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    "Freedom is never more than one generation away from extinction. We didn't pass it to our children in the bloodstream. It must be fought for, protected, and handed on for them to do the same, or one day we will spend our sunset years telling our children and our children's children what it was once like in the United States where men were free." - Ronald Reagan

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The First Thanksgiving: A Lesson in Spreading the Wealth Around

Posted by rightwinger on November 26, 2008

Will we ever learn from the past.  The pilgrims tried socialism and it didn’t work.  Here we are hundreds of years later trying it again.  All the Obamabots are about to find out how good they had it under Bush.  From the Heritage Foundation:

Most children learn that the Pilgrims’ salvation at Plymouth Colony stemmed from the generosity of local Indians. And while there is no doubt that the American natives did help the immigrants through some early tough times, it was not until the Pilgrims rediscovered the importance of private property that the colony began to thrive and was able to give thanks for their own blessings. When the Pilgrims first arrived, they attempted a form of, in Gov. William Bradford’s words, “community” or “commonwealth .” In other words, they attempted to “spread the wealth around” by destroying private property and replacing it with a communally owned property system.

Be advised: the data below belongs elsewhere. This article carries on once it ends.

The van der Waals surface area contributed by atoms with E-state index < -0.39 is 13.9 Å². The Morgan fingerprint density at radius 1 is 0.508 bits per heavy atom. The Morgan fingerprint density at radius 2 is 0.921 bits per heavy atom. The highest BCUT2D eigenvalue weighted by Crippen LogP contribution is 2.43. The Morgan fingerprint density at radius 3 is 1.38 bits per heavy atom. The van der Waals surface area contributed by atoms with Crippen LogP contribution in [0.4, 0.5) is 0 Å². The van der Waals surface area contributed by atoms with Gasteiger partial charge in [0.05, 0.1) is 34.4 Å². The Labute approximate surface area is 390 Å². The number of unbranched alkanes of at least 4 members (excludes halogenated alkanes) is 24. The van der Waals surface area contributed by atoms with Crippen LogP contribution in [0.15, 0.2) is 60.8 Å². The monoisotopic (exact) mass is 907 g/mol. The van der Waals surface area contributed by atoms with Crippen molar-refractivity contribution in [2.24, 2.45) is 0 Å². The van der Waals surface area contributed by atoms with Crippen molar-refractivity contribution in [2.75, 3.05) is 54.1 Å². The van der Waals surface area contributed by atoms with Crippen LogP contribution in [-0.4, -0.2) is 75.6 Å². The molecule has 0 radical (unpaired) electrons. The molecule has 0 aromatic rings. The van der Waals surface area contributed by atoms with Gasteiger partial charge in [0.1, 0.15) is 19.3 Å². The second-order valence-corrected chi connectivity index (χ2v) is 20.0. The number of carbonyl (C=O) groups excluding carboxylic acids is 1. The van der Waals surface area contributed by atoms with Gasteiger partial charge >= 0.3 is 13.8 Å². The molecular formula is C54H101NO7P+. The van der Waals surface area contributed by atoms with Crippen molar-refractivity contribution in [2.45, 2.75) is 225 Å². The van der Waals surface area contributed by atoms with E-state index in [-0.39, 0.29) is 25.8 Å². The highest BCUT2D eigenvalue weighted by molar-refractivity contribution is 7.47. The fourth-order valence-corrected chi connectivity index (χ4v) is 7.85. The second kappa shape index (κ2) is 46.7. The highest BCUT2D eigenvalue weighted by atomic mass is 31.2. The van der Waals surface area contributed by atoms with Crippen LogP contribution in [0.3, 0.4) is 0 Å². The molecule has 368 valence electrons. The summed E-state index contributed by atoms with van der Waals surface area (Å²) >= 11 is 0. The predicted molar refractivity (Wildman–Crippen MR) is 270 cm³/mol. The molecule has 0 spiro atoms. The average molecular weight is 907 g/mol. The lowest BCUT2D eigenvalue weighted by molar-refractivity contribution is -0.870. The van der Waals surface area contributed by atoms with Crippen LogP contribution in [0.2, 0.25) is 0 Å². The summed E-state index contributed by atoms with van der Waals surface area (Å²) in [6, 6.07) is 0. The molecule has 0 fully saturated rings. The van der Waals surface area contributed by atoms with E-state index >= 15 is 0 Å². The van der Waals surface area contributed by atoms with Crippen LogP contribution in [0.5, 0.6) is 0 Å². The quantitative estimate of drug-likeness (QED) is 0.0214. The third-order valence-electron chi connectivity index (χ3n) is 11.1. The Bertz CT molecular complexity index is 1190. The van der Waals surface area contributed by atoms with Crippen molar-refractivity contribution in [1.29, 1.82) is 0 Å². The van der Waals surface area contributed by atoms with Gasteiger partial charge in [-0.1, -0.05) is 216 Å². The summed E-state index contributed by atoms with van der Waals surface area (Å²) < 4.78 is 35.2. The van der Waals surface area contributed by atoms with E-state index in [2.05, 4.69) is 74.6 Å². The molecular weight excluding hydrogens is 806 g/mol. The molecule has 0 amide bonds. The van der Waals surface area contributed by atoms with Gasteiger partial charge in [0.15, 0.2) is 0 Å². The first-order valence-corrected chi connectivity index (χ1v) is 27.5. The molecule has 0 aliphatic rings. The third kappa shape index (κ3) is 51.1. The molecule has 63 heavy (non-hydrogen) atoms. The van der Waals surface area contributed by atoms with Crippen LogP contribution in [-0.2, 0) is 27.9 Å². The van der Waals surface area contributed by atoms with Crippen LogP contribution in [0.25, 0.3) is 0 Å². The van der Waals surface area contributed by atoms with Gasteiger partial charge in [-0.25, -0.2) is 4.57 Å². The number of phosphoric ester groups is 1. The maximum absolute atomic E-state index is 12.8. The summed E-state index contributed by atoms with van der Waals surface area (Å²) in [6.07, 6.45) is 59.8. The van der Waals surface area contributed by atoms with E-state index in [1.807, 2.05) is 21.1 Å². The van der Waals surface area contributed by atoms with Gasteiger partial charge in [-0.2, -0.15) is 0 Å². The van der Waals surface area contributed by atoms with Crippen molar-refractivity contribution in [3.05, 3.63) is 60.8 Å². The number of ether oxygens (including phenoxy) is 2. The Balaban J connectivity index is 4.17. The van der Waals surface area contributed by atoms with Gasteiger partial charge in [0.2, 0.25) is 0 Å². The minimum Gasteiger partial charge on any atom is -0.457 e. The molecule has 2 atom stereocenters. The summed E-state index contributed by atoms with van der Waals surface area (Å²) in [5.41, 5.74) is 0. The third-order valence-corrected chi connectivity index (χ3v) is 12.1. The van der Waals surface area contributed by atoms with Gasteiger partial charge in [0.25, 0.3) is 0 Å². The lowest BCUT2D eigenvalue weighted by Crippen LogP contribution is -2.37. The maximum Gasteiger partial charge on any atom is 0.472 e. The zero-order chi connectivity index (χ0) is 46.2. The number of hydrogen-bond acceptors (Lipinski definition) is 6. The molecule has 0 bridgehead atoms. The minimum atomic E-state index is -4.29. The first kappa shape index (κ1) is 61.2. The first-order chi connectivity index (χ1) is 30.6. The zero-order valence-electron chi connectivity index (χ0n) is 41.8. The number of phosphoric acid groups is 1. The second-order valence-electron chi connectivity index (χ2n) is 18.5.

The result was disastrous. According to Bradford, this system bred “confusion and discontent” and “retarded much employment that would have been to [the settlers’] benefit and comfort.” Unable to produce their own food, some settlers “became servants to the Indians,” cutting wood and fetching water in exchange for “a capful of corn .” It was not until the colony changed course and allowed the private ownership of farmland that prosperity returned. Bradford reported, “This had very good success for it made all hands very industrious. … [M]uch more corn was planted than otherwise would have been. … Women went willingly into the field, and took their little ones with them to set corn.”

A profoundly religious man, Bradford saw the hand of God in the Pilgrims’ economic recovery. Their success, he observed, “may well evince the vanity of that conceit of Plato’s and other ancients and applauded by some of later times … that the taking away of property … would make [men] happy and flourishing; as if they were wiser than God.” Bradford surmised, “God in his wisdom saw another course fitter for them.

Amen to that.

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